Eager to give the bullpen a larger cushion, the Dodgers wasted no time with a leadoff single by Max Muncy off reliever Xavier Cedeno and a Justin Turner single off reliever Jeremy Jeffress to put runners on first and second with nobody out. Jeffress would retire the next two batters via fly ball by Machado and fielder's choice by Bellinger which put runners on the corners with Yasiel Puig at the dish and the chance to do damage. Puig did just that as he took a 1-1 knuckle curve over the center field fence in which he flipped the bat after making contact and celebrated as he rounded the bases on the three-run home run that put Los Angeles in front, 5-1, in the sixth. It would be up to the Milwaukee offense to catch fire like they did the night before to force a Game 7.
However, their bats would be held quiet by relief pitcher Ryan Madson who retired the first five batters he faced between the sixth and seventh inning before allowing a single to Orlando Arcia which ended his relief appearance after 1 2/3 innings in which he gave up no runs on one hit, struck out two, and walked none. Taking his place on the mound was Kenley Jansen. Jansen got the final out of the seventh by striking out pinch hitter Curtis Granderson stepping in for reliever Corey Knebel who got the final two outs of the top half of the frame. With just two innings to go, the Dodgers were six outs away from returning to the World Series for the second straight year and sending the Brewers home for the winter.
Jansen would return for the next inning and set the Brewers down 1-2-3 to put Los Angeles three outs away from a date with the Red Sox in the World Series. Brandon Woodruff pitched the eighth and ninth for the Brewers as he looked to keep the deficit at four runs. Woodruff struck out the side in the eighth before running into some trouble in the ninth. A single by Puig and double by Taylor put runners on second and third with nobody out, but Woodruff would bounce back to retire Austin Barnes on a ground out before intentionally walking Matt Kemp who pinch hit for Jansen to load the bases. The young lefty reliever took care of Kike Hernandez and Max Muncy with back-to-back strikeouts to total up five strikeouts in his two innings of relief and kept the score at 5-1.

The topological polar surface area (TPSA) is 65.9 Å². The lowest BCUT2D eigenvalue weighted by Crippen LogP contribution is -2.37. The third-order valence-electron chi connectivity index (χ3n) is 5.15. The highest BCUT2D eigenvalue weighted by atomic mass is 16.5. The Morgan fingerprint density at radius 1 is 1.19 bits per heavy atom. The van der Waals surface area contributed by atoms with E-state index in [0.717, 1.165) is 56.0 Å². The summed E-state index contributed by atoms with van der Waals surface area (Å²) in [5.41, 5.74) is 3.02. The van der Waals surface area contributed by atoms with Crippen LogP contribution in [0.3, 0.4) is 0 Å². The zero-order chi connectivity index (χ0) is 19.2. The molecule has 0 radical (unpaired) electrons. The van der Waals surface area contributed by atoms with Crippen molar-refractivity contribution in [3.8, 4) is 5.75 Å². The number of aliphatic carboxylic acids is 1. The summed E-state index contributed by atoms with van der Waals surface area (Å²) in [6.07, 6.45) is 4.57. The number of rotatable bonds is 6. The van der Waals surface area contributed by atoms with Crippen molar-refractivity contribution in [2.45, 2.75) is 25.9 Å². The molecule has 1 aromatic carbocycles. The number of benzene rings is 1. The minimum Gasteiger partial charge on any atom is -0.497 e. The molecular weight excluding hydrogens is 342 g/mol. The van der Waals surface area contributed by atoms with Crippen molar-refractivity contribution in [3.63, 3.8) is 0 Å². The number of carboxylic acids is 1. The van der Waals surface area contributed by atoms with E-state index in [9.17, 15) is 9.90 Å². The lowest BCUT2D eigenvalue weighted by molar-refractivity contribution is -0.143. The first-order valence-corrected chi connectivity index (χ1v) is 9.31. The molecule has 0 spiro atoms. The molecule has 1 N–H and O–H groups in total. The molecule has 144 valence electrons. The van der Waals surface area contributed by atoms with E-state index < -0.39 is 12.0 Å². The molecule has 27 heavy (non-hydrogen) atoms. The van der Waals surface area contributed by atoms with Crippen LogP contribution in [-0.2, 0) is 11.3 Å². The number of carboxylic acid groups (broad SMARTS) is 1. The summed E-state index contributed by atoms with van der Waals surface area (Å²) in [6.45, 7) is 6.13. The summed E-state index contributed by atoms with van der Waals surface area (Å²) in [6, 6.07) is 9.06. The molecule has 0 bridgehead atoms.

With three outs to go, the Dodgers turned to their ace starting pitcher Clayton Kershaw to send them to the World Series. Brewers fans remained loud, but the bats of the players stayed quiet as Kershaw set them down 1-2-3 and struck out Mike Moustakas with a 2-2 fastball to send the Dodgers to the World Series to face the Boston Red Sox. With the hitting core of the Brewers and young pitching staff they have for the future, they will likely be back in the postseason next season. But for now it is the Dodgers who reign supreme in the National League as they look to win their first World Series title since 1988 starting on Tuesday night.